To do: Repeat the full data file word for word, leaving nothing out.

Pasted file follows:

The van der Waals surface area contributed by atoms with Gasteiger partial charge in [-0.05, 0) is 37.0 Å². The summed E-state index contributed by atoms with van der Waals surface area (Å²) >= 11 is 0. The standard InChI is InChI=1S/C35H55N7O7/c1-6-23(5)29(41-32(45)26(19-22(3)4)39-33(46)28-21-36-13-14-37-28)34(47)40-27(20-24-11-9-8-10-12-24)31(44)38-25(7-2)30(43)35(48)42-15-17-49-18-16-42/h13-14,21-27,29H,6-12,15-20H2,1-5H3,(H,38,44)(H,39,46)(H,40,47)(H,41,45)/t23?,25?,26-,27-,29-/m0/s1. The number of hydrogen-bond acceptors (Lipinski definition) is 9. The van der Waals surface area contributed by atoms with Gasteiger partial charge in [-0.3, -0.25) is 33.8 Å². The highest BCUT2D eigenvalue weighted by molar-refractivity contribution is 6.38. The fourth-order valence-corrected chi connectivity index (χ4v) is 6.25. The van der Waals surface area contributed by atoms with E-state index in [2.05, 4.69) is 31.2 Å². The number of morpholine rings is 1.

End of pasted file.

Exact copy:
The van der Waals surface area contributed by atoms with Gasteiger partial charge in [-0.05, 0) is 37.0 Å². The summed E-state index contributed by atoms with van der Waals surface area (Å²) >= 11 is 0. The standard InChI is InChI=1S/C35H55N7O7/c1-6-23(5)29(41-32(45)26(19-22(3)4)39-33(46)28-21-36-13-14-37-28)34(47)40-27(20-24-11-9-8-10-12-24)31(44)38-25(7-2)30(43)35(48)42-15-17-49-18-16-42/h13-14,21-27,29H,6-12,15-20H2,1-5H3,(H,38,44)(H,39,46)(H,40,47)(H,41,45)/t23?,25?,26-,27-,29-/m0/s1. The number of hydrogen-bond acceptors (Lipinski definition) is 9. The van der Waals surface area contributed by atoms with Gasteiger partial charge in [-0.3, -0.25) is 33.8 Å². The highest BCUT2D eigenvalue weighted by molar-refractivity contribution is 6.38. The fourth-order valence-corrected chi connectivity index (χ4v) is 6.25. The van der Waals surface area contributed by atoms with E-state index in [2.05, 4.69) is 31.2 Å². The number of morpholine rings is 1.